Tuesday, August 15, 2006

When Credit is Due.

Motorcyclist Magazine's September issue is the long awaited "best of 2006" edition. Every year, the two-wheeled editors and staff at the mag (one of my favourite mags - I might add) pick out the year's 10 best bikes, then they pick one as Motorcycle Of The Year (or MOTY as it has become known). Last year's choice, the BMW K1200R, surprised a many readers and the ensuing letters to the editor were ripe with either applauds or pans. This year, they've gone with what Cycle Canada categorized as an "Odd Duck" just last month: the Triumph Daytona 675.

At first glance and from afar, the 675 looks like your typical sportsbike. Its only when you get closer that you notice that it ain't all that. In lieu of the typical inline-4 is a triple. Yup, a triple! Also, just by looking at it you can tell that the ergos are a little more forgiving than on your run-of-the-mill Japanese sportbike. You see, Triumph learned the hard way that you can't compete on the track with the Big-4; so they set out to build an "Urban Sport" bike, i.e. a bike for the street, not the track. Kudos to them! Let's face it, 98% of the sportbikes sold will never see the likes of a racetrack, yet their riders are still required to bend in positions that would make a Cirque-du-Soleil performer blush. Somehow, I still think that the Daytona will wiggle it's way onto a track sooner or later.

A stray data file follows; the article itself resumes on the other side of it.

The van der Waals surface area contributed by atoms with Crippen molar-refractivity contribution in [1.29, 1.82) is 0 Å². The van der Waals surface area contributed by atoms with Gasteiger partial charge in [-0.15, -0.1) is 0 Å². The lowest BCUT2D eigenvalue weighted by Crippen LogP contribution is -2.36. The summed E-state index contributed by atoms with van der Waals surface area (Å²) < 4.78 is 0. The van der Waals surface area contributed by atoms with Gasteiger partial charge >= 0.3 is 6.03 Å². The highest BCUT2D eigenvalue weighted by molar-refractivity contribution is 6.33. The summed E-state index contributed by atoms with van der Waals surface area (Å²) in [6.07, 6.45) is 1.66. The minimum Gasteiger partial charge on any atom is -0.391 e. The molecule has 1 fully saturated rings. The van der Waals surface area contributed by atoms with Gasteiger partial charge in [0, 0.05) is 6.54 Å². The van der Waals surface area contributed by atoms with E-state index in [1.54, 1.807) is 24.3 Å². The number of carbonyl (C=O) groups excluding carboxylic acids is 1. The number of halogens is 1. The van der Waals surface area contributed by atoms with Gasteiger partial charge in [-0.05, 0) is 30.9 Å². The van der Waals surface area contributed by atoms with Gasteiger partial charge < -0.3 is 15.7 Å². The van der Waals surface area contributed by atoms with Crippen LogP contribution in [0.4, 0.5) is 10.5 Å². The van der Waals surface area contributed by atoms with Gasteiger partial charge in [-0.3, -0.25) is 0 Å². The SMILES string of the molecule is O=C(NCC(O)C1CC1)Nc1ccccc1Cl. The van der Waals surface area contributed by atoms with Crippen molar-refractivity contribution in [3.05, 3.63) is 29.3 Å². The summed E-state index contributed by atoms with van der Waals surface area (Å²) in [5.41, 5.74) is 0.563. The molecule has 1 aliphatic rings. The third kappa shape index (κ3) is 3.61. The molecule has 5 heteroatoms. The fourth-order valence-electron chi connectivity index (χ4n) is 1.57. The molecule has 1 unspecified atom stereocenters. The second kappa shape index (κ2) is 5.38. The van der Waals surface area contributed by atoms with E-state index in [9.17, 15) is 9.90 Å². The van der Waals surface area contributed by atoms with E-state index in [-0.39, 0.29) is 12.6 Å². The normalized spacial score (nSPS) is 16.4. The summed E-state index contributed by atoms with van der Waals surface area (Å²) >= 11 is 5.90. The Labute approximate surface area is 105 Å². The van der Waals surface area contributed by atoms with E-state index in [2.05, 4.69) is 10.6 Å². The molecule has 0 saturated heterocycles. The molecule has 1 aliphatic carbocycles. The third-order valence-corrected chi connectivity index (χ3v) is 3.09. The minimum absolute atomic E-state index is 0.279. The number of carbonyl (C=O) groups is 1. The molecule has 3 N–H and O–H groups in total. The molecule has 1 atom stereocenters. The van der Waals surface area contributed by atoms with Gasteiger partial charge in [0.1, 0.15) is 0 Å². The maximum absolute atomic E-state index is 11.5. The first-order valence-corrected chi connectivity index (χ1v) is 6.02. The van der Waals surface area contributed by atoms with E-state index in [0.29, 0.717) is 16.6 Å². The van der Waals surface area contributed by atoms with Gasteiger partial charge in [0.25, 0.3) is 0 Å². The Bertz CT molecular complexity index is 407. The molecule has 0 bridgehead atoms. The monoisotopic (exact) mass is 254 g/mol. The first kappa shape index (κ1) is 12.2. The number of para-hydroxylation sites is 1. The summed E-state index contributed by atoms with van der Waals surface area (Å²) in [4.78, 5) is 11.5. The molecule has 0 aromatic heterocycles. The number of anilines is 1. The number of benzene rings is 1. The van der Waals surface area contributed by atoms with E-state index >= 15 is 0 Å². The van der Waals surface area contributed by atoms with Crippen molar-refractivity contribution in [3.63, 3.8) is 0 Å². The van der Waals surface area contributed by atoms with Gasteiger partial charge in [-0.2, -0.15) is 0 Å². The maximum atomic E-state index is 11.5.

I was also very pleased to see that the Mag has named Harry Hurt as their Motorcyclists Of The Year. The now infamous Hurt Report has been quoted more times than Brad and Angelina, and many of the stats and issues it raised over 25 years ago still hold true. It's been a long time coming for Dr. Hurt, and it is well deserved indeed.

"Adversity is the first path to truth." - George Gordon Byron

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